Methods for removing pharmaceuticals from human urine

Master Thesis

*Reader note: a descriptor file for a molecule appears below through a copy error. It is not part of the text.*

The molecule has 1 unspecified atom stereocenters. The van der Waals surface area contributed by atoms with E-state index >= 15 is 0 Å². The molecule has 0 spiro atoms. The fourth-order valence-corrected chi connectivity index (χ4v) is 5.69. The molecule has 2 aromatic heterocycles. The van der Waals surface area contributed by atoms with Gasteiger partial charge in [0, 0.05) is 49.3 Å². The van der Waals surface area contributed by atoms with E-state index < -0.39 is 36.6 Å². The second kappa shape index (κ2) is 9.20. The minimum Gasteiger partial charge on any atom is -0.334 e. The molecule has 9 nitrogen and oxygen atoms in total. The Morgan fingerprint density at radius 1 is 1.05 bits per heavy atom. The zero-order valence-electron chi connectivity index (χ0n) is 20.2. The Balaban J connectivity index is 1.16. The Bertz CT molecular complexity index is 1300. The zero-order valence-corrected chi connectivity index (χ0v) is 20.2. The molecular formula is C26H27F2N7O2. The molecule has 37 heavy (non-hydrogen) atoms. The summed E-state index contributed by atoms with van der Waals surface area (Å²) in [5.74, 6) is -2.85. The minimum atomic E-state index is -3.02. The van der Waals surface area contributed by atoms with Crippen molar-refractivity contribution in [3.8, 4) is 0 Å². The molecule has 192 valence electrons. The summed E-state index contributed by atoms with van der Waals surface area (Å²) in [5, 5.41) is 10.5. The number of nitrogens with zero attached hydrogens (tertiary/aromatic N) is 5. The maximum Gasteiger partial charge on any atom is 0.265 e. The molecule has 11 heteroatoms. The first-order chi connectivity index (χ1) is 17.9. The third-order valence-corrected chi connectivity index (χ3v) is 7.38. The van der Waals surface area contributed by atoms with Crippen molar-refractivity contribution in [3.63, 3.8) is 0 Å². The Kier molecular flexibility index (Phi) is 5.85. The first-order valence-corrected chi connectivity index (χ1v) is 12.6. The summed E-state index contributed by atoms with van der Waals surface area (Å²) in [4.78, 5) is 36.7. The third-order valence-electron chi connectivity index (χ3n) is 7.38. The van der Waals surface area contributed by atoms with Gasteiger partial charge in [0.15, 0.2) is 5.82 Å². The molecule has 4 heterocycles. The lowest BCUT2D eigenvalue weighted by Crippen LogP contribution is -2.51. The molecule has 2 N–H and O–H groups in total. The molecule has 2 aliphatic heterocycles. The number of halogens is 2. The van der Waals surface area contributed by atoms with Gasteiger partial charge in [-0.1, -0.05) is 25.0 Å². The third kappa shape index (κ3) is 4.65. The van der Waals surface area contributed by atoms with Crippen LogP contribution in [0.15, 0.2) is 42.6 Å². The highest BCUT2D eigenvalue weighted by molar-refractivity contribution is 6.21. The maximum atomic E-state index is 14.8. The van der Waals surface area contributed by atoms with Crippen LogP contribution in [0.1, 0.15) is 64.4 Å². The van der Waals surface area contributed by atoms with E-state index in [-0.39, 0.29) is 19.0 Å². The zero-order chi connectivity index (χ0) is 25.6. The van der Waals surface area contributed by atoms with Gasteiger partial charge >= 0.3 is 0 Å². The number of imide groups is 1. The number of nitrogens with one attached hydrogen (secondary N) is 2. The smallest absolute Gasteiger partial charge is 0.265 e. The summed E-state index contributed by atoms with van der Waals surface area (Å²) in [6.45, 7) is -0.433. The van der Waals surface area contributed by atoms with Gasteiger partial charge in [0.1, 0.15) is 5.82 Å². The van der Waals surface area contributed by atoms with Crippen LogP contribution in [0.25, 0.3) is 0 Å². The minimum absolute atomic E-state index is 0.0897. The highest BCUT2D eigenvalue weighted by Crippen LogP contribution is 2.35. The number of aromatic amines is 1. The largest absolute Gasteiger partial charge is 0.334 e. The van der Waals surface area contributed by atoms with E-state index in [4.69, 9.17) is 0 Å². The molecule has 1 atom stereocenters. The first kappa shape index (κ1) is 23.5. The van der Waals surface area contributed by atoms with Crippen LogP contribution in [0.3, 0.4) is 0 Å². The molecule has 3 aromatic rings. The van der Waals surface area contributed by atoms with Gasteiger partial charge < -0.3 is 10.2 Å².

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The concept of sustainability is changing the nature of everyday dialogue across many disciplines. The 2030 Sustainable Development Goals provide a practical way to ensure that the basis of sustainability is covered in all disciplines. One of the ways that sustainability can be achieved is through the reuse of various waste streams, such as wastewater. Conventional wastewater treatment plants aim to remove the nutrients in wastewater to prevent problems such as eutrophication. However, this removal process requires a substantial amount of energy. This increases the total cost for the operation of conventional wastewater treatment plants and contributes to greenhouse gas emissions, depending on the source of energy. Nonetheless, some wastewater streams (such as domestic wastewater) have valuable nutrients (nitrogen (N), phosphorus (P) and potassium (K)) which are essential for plant growth). Although urine accounts for 1% of the total volume of domestic wastewater, urine carries most of these key nutrients. For example, urine has 80% N, 70% P and 50% K. Consequently, the source separation and collection of urine provides an opportunity for the recycling of these nutrients for use as fertilizers. Among the many constituents of urine are micropollutants such as pharmaceuticals. Pharmaceuticals pose a challenge for the reuse of urine because fertilizers are required to be free of pharmaceuticals. Therefore, the aim of this work was to find a method for pharmaceutical removal from fresh human urine, while conserving urea. Methodology Four pharmaceutical removal methods were investigated namely: a high pH environment (>12), granular activated carbon, hydrogen peroxide and hydrodynamic cavitation. The pharmaceuticals investigated for this work were grouped into two categories: over the counter (OTC) common pharmaceuticals and the antiretrovirals (ARVs). The OTCs are used to treat a variety of common ailments such as pain, fever, allergies, inflammation, and heart problems in South Africa. The ARVs are used to treat and prevent the human immunodeficiency virus (HIV). Each pharmaceutical removal process had a specific methodology. The methodologies (including the experimental design parameters) were developed based on the literature review of the respective removal methods. Furthermore, the hypothesis for the four removal methods were informed by the results found in literature. The hypotheses were phrased in the following way: the pharmaceuticals can degrade in human urine because the stabilization of human urine using calcium hydroxide increases the pH (˃12), resulting in hydroxide ions that degrade the pharmaceutical molecules while conserving urea; granular activated carbon adsorbs the pharmaceuticals and urea in human urine; the addition of hydrogen peroxide to human urine with a high pH (˃12) forms hydroxyl radicals which degrade the pharmaceutical molecules, along with the excess hydroxide ions from the high pH, while conserving urea; and the hydrodynamic cavitation system generates high energy cavitation bubbles which result in the oxidation of the pharmaceutical molecules while conserving urea. In addition, the conservation of urea during the pharmaceutical removal process for each method was considered. It is known that fresh urine should be stabilized to prevent the enzymatic breakdown of urea into ammonia gas. The stabilization of urine can be achieved by acidification or alkalinization. In this work, urine was stabilized using calcium hydroxide (pH >12.5 at 25°C) and citric acid (pH 2 at 25°C) to keep the urea in solution and thus the investigated pharmaceutical removal methods had to ensure that the degradation of urea did not occur. Hence, the percentage urea degradation for each pharmaceutical removal method was also determined. Pharmaceutical analysis method development Three high performance liquid chromatography (HPLC) methods were used for this work. The first method was for the analysis of over the counter (OTC) common pharmaceuticals, the second for the analysis of antiretrovirals (ARVs) and the third method was for the analysis of a combination of specific OTCs and ARVs. Reverse phase HPLC was used for the three methods and the gradient elution technique was applied for the analysis of the pharmaceuticals. All three methods used acetonitrile as the organic solvent. However, the HPLC method to analyze OTCs and the HPLC method to analyze both the OTCs and the ARVs used a phosphate as an aqueous buffer, while the method to test for the ARVs used a phosphate buffer with the addition of hexanesulfonic acid as an ion pairing reagent. The calibration curves for each pharmaceutical were not developed since the degradation of the pharmaceuticals was expressed as a percentage loss. Nonetheless, the HPLC chromatograms for the individual pharmaceuticals and the mixture of the pharmaceuticals were generated as a reference for the analysis of the pharmaceutical degradation due to the pharmaceutical removal methods. Description and performance of the pharmaceutical removal methods The current work was a comparative study of the pharmaceutical removal methods. All pharmaceutical removal methods were tested in duplicate for the comparative study. Therefore, the standard deviation was not calculated, however, the performance of the pharmaceutical degradation shown in each sample was analyzed in comparison to the other samples. The use of calcium hydroxide as a urine-stabilizing agent was considered as the high pH pharmaceutical removal method. Fresh urine was spiked with pharmaceuticals and then stabilized with calcium hydroxide for at least 75 days. The calcium hydroxide dosage was kept at the recommended calcium hydroxide dosage of 10 g L-1 of fresh urine, to accommodate for urine with different compositions, since urine composition is influenced by factors such as diet. The range of degradation for the over the counter (OTC) common pharmaceuticals due to the high pH was 8 - 44%, with paracetamol and chlorphenamine maleate experiencing the lowest and highest degradation, respectively. Contrary, the range of degradation for the antiretrovirals (ARVs) due to the high pH was 0 - 100%. Abacavir sulfate and nevirapine experienced no degradation, while stavudine, lamivudine, zidovudine and tenofovir experienced complete degradation. The difference in the degradation of the pharmaceuticals was attributed to the difference in the functional groups of the pharmaceuticals. The complete degradation may be attributed to hydrolysis rather than oxidation, including tenofovir which undergoes hydrolysis in basic conditions due to a P – O moiety in its molecular structure. Furthermore, pharmaceuticals with similar functional groups (such as stavudine, lamivudine and zidovudine) showed a similar degradation pattern. In addition, the high pH only resulted in a 4% loss of urea. For the granular activated carbon (GAC) removal method, a GAC column was prepared, through which stabilized urine – spiked with pharmaceuticals – was passed. The adsorption from the GAC removed all the pharmaceuticals by more than 94.7%. However, the GAC also removed 83.4% of the urea present in the stabilized-spiked urine solution. The adsorption of both the pharmaceuticals and the urea was caused by microporous structure of the GAC which provides internal surface area on which the pharmaceutical and urea molecules can attach. Hydrogen peroxide was used as an oxidizing agent to degrade the spiked pharmaceuticals in stabilized urine. The range of degradation for the OTCs, resulting from the addition of hydrogen peroxide to urine with a high pH (˃12), was 0 - 64.7%. Diclofenac and chlorpheniramine maleate did not degrade, while salicylic acid experienced the most degradation (64.7%). On the other hand, the ARVs had a range of degradation of 17.2 - 73.4%. Stavudine experienced the least degradation (17.2%) while lamivudine experienced the most degradation (73.4%). The hydroxyl radicals from the addition of hydrogen peroxide and the excess hydroxide ions from the high pH degraded the pharmaceuticals at varying degrees due to the difference in the functional groups of the pharmaceuticals. Additionally, only 12.6% of the urea was degraded by this pharmaceutical removal method. The hydroxyl radicals generated from the hydrodynamic cavitation (HC) system were used to oxidize the pharmaceutical molecules in the spiked-synthetic urine solution at a low pH (pH 2) and a high pH (pH 12.4). Both the OTCs and the ARVs were analyzed together (due to the high- volume requirement of the experiments) unlike the other degradation methods. The HC system operated at a high pH achieved the highest degradation of 16.6% for chlorphenamine maleate, while paracetamol, zidovudine, lamivudine and stavudine experienced less than 5% degradation. The HC system operated at a low pH reached a degradation range of 10.4 - 49.2%, with paracetamol and zidovudine experiencing the lowest and highest degradation, respectively. The amount of urea which was lost due to the HC system was 6.8%. Thereafter, the HC system was optimized at pH 2, given that the HC system conserved more than 90% of the urea and that it could be readily optimized. The range of degradation improved between 54.5 and 87.6%, with paracetamol and zidovudine again experiencing the highest and lowest degradation, respectively. The difference in the degradation of the pharmaceuticals was attributed to the difference in the oxidation of the functional groups of the pharmaceuticals. Conclusion and applicability The optimized hydrodynamic cavitation (HC) system performed the best out of the four pharmaceutical degradation methods. The optimized HC system had an average pharmaceutical degradation of 74.5%, and resulted in a urea loss of only 5%. The approximate energy required to treat 1 m3 of treated urine using the optimized HC system under the optimized condition was calculated to be 1.84 kWh m-3 . The optimization of the HC system showed potential for the effective removal of pharmaceuticals in urine. Further optimization of the HC system will be beneficial for use as a designated pharmaceutical removal method for the overall urine treatment process.